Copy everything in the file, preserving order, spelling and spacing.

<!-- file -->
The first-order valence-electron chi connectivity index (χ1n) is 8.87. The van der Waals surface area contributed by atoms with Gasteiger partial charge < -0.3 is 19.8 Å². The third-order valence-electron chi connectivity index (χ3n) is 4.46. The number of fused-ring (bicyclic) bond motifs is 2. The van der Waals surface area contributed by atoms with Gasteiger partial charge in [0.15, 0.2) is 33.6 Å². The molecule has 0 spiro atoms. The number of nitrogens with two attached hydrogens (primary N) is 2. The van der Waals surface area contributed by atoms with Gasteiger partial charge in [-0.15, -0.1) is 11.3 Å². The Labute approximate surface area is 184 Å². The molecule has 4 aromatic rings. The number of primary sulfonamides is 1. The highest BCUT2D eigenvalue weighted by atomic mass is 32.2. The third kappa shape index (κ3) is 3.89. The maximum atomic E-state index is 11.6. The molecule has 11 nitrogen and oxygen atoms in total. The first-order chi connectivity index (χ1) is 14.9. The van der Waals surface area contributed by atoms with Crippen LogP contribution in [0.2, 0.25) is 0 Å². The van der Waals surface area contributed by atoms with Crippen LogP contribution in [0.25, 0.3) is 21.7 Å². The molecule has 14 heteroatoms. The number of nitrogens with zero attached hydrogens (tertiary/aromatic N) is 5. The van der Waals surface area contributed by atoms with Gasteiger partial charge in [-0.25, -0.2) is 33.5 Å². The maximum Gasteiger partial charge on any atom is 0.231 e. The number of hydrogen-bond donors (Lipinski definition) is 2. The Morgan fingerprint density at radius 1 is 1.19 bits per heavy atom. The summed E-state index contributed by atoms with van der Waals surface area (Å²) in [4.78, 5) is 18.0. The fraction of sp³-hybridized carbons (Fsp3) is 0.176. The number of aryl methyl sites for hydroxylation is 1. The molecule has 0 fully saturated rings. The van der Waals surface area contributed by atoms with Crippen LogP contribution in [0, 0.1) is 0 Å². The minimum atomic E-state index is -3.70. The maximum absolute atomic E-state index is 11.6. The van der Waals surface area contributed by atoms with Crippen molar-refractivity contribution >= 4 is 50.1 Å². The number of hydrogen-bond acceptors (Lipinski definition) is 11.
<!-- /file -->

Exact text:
The first-order valence-electron chi connectivity index (χ1n) is 8.87. The van der Waals surface area contributed by atoms with Gasteiger partial charge < -0.3 is 19.8 Å². The third-order valence-electron chi connectivity index (χ3n) is 4.46. The number of fused-ring (bicyclic) bond motifs is 2. The van der Waals surface area contributed by atoms with Gasteiger partial charge in [0.15, 0.2) is 33.6 Å². The molecule has 0 spiro atoms. The number of nitrogens with two attached hydrogens (primary N) is 2. The van der Waals surface area contributed by atoms with Gasteiger partial charge in [-0.15, -0.1) is 11.3 Å². The Labute approximate surface area is 184 Å². The molecule has 4 aromatic rings. The number of primary sulfonamides is 1. The highest BCUT2D eigenvalue weighted by atomic mass is 32.2. The third kappa shape index (κ3) is 3.89. The maximum atomic E-state index is 11.6. The molecule has 11 nitrogen and oxygen atoms in total. The first-order chi connectivity index (χ1) is 14.9. The van der Waals surface area contributed by atoms with Crippen LogP contribution in [0.2, 0.25) is 0 Å². The van der Waals surface area contributed by atoms with Crippen LogP contribution in [0.25, 0.3) is 21.7 Å². The molecule has 14 heteroatoms. The number of nitrogens with zero attached hydrogens (tertiary/aromatic N) is 5. The van der Waals surface area contributed by atoms with Gasteiger partial charge in [-0.25, -0.2) is 33.5 Å². The maximum Gasteiger partial charge on any atom is 0.231 e. The number of hydrogen-bond donors (Lipinski definition) is 2. The Morgan fingerprint density at radius 1 is 1.19 bits per heavy atom. The summed E-state index contributed by atoms with van der Waals surface area (Å²) in [4.78, 5) is 18.0. The fraction of sp³-hybridized carbons (Fsp3) is 0.176. The number of aryl methyl sites for hydroxylation is 1. The molecule has 0 fully saturated rings. The van der Waals surface area contributed by atoms with Crippen LogP contribution in [0, 0.1) is 0 Å². The minimum atomic E-state index is -3.70. The maximum absolute atomic E-state index is 11.6. The van der Waals surface area contributed by atoms with Crippen molar-refractivity contribution >= 4 is 50.1 Å². The number of hydrogen-bond acceptors (Lipinski definition) is 11.